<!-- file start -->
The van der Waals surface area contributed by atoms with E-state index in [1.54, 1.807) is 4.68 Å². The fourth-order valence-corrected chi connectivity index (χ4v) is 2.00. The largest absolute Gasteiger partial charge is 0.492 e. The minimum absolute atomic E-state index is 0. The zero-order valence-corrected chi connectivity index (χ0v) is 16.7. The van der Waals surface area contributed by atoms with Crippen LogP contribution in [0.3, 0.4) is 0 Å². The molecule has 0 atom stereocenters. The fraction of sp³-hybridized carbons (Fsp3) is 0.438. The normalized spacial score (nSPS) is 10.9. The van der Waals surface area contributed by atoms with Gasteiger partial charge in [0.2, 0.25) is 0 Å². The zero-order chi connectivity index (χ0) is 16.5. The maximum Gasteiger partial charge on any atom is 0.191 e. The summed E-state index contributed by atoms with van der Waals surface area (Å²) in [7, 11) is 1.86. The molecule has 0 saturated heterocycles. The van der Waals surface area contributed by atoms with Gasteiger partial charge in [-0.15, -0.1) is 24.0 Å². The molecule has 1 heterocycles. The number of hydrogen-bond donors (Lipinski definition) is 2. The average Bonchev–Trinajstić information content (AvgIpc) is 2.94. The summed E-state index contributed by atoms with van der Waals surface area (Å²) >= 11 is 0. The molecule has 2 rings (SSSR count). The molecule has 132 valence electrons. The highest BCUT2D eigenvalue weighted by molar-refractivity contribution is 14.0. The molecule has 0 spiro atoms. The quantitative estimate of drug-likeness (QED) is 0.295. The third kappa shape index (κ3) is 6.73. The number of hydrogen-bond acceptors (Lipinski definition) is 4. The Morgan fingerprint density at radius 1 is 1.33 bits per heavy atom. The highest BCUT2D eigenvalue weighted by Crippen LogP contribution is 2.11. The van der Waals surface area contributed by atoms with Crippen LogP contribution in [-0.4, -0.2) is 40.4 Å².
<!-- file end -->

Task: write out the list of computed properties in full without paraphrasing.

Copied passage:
The van der Waals surface area contributed by atoms with E-state index in [1.54, 1.807) is 4.68 Å². The fourth-order valence-corrected chi connectivity index (χ4v) is 2.00. The largest absolute Gasteiger partial charge is 0.492 e. The minimum absolute atomic E-state index is 0. The zero-order valence-corrected chi connectivity index (χ0v) is 16.7. The van der Waals surface area contributed by atoms with Crippen LogP contribution in [0.3, 0.4) is 0 Å². The molecule has 0 atom stereocenters. The fraction of sp³-hybridized carbons (Fsp3) is 0.438. The normalized spacial score (nSPS) is 10.9. The van der Waals surface area contributed by atoms with Gasteiger partial charge in [0.2, 0.25) is 0 Å². The zero-order chi connectivity index (χ0) is 16.5. The maximum Gasteiger partial charge on any atom is 0.191 e. The summed E-state index contributed by atoms with van der Waals surface area (Å²) in [7, 11) is 1.86. The molecule has 0 saturated heterocycles. The van der Waals surface area contributed by atoms with Gasteiger partial charge in [-0.15, -0.1) is 24.0 Å². The molecule has 1 heterocycles. The number of hydrogen-bond donors (Lipinski definition) is 2. The average Bonchev–Trinajstić information content (AvgIpc) is 2.94. The summed E-state index contributed by atoms with van der Waals surface area (Å²) >= 11 is 0. The molecule has 2 rings (SSSR count). The molecule has 132 valence electrons. The highest BCUT2D eigenvalue weighted by molar-refractivity contribution is 14.0. The molecule has 0 spiro atoms. The quantitative estimate of drug-likeness (QED) is 0.295. The third kappa shape index (κ3) is 6.73. The number of hydrogen-bond acceptors (Lipinski definition) is 4. The Morgan fingerprint density at radius 1 is 1.33 bits per heavy atom. The highest BCUT2D eigenvalue weighted by Crippen LogP contribution is 2.11. The van der Waals surface area contributed by atoms with Crippen LogP contribution in [-0.4, -0.2) is 40.4 Å².